Published on 19.09.99 in Vol 1 (1999): Supplement 1
PHL3/364: Patient Information via Faxback, Web & Compact Disc
Introduction: As part of our information technology initiative our division has collated a wide range of patient information sheets in General Health and Travel. We have made these available to our members via "Faxback", Web site and Compact Disc. Instructive and informative videos are a recent addition.
Methods: Quality information from organisations such as the Heart Foundation, the Arthritis Foundation, the Lung Foundation and the Gastroenterology Institute have been available for many years in pamphlets. Our initial project was to collect and distribute this material. This resource was rarely used. With the permission of these organisations, the division copied selected material into Word document format and placed this on a "Faxback" computer. Our members were provided with a laminated Faxback index sheet. Calls to "Faxback" were monitored. We have since placed all this information on our Web site and a Compact Disc (Released in May 1999). The reason we chose to use HTML format is that it allows for easy navigation of information sheet material, as well as the ability to use the Web browser off-line; make links to further information from within an information sheet; access links to other Web sites on-line; use other Web sites placed on CD (with permission); use a search engine off-line to find files; provide high quality graphics, animations and "talking pictures"; access videos for procedural instruction and patient information. We also included a copy of our very popular Faxback information index on the CD which links to the relevant Word 7 document. These Word 7 document format sheets are more compact than html and most can be printed out on a single A4 sheet of paper (i.e., back to back).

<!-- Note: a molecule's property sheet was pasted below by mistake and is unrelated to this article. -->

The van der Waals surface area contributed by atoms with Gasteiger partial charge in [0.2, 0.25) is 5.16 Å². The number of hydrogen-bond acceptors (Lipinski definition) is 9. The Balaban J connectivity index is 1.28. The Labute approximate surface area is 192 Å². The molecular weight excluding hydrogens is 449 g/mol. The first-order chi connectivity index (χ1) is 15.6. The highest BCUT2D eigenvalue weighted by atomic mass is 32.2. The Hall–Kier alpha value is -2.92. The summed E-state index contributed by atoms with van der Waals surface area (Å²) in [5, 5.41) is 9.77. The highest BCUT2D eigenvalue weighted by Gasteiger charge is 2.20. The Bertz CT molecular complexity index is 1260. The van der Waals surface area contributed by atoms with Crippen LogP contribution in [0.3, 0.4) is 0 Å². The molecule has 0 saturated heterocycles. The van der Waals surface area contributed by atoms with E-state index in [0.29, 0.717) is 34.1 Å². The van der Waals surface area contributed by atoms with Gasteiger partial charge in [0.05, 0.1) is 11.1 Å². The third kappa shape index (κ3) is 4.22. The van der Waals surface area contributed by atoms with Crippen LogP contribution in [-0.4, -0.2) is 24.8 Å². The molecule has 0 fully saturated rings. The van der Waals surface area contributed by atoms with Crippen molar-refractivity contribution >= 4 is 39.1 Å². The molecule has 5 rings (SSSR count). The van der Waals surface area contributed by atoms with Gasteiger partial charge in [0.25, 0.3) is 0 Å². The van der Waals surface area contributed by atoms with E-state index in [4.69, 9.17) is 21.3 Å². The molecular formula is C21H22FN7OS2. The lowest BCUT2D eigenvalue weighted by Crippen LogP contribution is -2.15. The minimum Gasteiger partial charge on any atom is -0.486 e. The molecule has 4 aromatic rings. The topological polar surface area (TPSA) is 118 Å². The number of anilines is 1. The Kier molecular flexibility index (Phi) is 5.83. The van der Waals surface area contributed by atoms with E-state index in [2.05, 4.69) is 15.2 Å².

Results: The above can be demonstrated using a computer projector.
Discussion: General Practitioners have limited time to research information for themselves and their patients. The success of "Faxback" indicates a willingness of the conservative GP to accept information technology if it is easy to use, and provides what they want. Our Web site provides a large collection of quality information and has been acclaimed as easy to navigate. However the world wide web is considered too slow by most GP's, and is rarely used during office hours. The Compact Disc aims to educate and familiarise the General Practitioner with the benefits of web technology and provide a convenient and quick method of access to patient information for use in office hours.
J Med Internet Res 1999;1(suppl1):e84
Edited by G Eysenbach; This is a non–peer-reviewed article. published 19.09.99
Except where otherwise noted, articles published in the Journal of Medical Internet Research are distributed under the terms of the Creative Commons Attribution License (http://www.creativecommons.org/licenses/by/2.0/), which permits unrestricted use, distribution, and reproduction in any medium, provided the original work is properly cited.